My wipers on their fastest speed were no help at all and the roads were so clogged with the massive amounts of rain pouring down, I couldn’t drive faster than 10 or 15 miles an hour. There were quite a few places I had to drive right down the middle of the road at its highest point because the sides and shoulders of the road were so flooded with water. I was afraid the brakes would flood out and I did have to pump them dry a few times but we made slow but steady progress through the storm.
When we were just a few miles from our house, the skies suddenly changed from dark and green to sunny and blue. Tara and I were so astonished at the sudden change that I stopped the car and we both got out and looked around. It was like someone had drawn a distinct line between two completely different worlds. Behind us, the skies were stormy and the road was wet and flooded but the skies in front of us were so bright blue and pretty and the road was absolutely dry. It was the strangest sight!
When we had driven into the garage, my mom was still in the garden and I called for her to come into the house. I immediately turned on the T.V. to find out what had happened and while Tara and I stood there dripping rain water, looking like 2 bedraggled and drowned cats, my mom came in, looked at us and asked, “What happened to the two of you? Did you drive through a car wash with the windows down?”
And I said, “No, I think we just came through a tornado.” And she didn’t believe me, even as she followed us into the bathroom and watched us peel off our completely soaked clothing, wrung them out, and dumped out our shoes that were full of rain water into the tub while I explained to her what had happened. She kept saying that I was trying to pull her leg, that there had not been any rain or any dark skies the whole time she had been outside since we had left.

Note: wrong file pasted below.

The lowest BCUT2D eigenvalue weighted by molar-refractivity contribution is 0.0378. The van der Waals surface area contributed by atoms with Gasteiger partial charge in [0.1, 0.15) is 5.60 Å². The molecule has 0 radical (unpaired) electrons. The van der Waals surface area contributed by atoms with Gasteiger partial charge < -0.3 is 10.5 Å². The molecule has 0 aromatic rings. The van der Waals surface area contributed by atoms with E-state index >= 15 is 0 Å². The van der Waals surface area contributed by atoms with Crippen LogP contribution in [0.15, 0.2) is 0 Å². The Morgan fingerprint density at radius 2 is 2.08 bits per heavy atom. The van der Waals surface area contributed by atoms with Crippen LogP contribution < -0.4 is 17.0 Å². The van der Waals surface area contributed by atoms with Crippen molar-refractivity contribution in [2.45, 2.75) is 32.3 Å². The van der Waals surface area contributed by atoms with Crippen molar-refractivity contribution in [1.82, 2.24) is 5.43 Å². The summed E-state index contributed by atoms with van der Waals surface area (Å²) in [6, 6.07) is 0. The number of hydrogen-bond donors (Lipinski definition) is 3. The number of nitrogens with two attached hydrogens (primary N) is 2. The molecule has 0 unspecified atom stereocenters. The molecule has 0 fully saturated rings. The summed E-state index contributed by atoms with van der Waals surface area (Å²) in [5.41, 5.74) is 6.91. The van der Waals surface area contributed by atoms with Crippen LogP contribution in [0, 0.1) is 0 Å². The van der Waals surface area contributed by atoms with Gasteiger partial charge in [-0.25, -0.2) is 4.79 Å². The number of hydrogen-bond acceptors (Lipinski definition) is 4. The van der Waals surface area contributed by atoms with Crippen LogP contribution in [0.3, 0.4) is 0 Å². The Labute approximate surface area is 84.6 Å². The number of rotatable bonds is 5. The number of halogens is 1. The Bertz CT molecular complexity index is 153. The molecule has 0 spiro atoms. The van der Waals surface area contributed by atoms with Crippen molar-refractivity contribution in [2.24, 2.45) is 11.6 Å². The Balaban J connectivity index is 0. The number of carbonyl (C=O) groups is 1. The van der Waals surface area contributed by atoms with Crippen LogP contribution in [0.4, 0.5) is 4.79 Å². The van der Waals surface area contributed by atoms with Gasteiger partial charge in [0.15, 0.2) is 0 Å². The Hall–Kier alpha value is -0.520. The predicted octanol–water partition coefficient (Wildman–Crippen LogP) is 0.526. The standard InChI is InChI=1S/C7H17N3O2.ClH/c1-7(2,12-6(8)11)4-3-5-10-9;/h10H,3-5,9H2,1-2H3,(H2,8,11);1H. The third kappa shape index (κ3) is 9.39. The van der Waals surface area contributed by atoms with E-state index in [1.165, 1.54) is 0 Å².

My mom finally believed us when the weatherman said that there had been a tornado that had been spotted in the air at the Coldwater Road intersection with the I-75 expressway. The tornado had gone straight down the expressway to the south where it touched down at Corunna Road and the expressway and had caused quite a bit of damage to businesses and homes in that area. The Meijer’s store where we had been is right next to the expressway in between the Coldwater and Corunna Roads exits. So that meant that the tornado had been right over our heads while we were there trying to leave.
That was what had made the sky such a sickly green color, and apparently was also the cause of that strong sulfur smell. My uncle Dean, who had been through that Beecher tornado, told me a few years afterwards when I was telling him about our experience, that a strong sulfur smell usually occurs when a tornado is passing right over your head.
After she recovered from her scare, Tara was quite impressed that she had been under a tornado and ever since then she has always had a love for bad storms. I swear sometimes that she would love to actually go up to a tornado and shake its hand if she could.
So after that whenever we were in the basement with our cats and emergency supplies during other tornado warnings, she would sneak upstairs and go out in the backyard to try and get a better look at another tornado. And her brush with another tornado a few years later didn’t dim this desire of hers, it only enhanced it.